In Ancient Polynesia, when a terrible curse incurred by the demigod Maui reaches an impetuous Chieftain's daughter's island, she answers the Ocean's call to seek out the Demigod to set things right. (from IMDB)
Thanks to the success of Frozen, Disney's animated musicals are back on top. Earlier in 2016, Disney's animation team released Zootopia, which would go on to win the Academy Award for Best Animated Picture just a week ago, topping Pixar's own Finding Dory, as well as Disney's second, non-Pixar, animated film last year, Moana. Moana brings Aladdin directors Ron Clements & John Musker back together to deliver a story inspired by the ancient beliefs of the Polynesian islanders. The story centers around a teenage girl who ventures out into the ocean to find a demigod named Maui who is responsible for the decline of the health of nature on her island. It's a mystical story filled with magic and some New Age tones that may make some viewers uncomfortable.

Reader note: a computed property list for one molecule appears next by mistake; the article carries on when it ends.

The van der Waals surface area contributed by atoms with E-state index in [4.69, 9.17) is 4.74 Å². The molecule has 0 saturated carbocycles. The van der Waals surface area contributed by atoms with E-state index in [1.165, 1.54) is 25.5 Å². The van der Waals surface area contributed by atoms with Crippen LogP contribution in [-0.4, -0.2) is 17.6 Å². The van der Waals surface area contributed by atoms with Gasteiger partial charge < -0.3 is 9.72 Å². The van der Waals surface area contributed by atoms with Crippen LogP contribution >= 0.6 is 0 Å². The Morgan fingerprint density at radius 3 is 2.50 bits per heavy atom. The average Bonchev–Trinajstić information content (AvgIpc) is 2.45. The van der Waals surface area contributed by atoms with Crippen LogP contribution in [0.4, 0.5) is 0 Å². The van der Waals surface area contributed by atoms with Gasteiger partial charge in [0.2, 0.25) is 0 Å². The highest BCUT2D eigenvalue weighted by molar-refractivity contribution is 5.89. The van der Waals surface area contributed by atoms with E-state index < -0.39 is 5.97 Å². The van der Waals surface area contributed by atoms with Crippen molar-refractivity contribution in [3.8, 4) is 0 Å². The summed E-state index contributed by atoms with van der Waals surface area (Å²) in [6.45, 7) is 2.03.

Although rooted in many of the Polynesians' own beliefs, Moana has the feel of a fantasy story. While little, Moana interacts with the ocean as if it were a living creature. It has a bit of a moment right out of The Abyss at the beginning of the film where it rises up in a snake-like blob to meet Moana. Her grandmother, who is one of the film's most fun characters, also talks of being reincarnated and coming back after she dies as a manta ray. The demigod, Maui, is attributed with giving mankind everything they've ever been blessed with (which culminates in what is arguably the film's best song, "You're Welcome"), and when he wields a magical "hook," he can shapeshift into various animals. There's even an "underworld" ruled by various monsters and a vicious lava monster that is a sort of nemesis for Maui. Again, elements of the environmentalism in their culture, like treating the ocean as a being, or reincarnation, will be off-putting to some. Still, the film presents it borderline as a made-up fantasy that makes it feel less serious or tangible. But the fact that it stems from a culture's real belief system make it a little less so.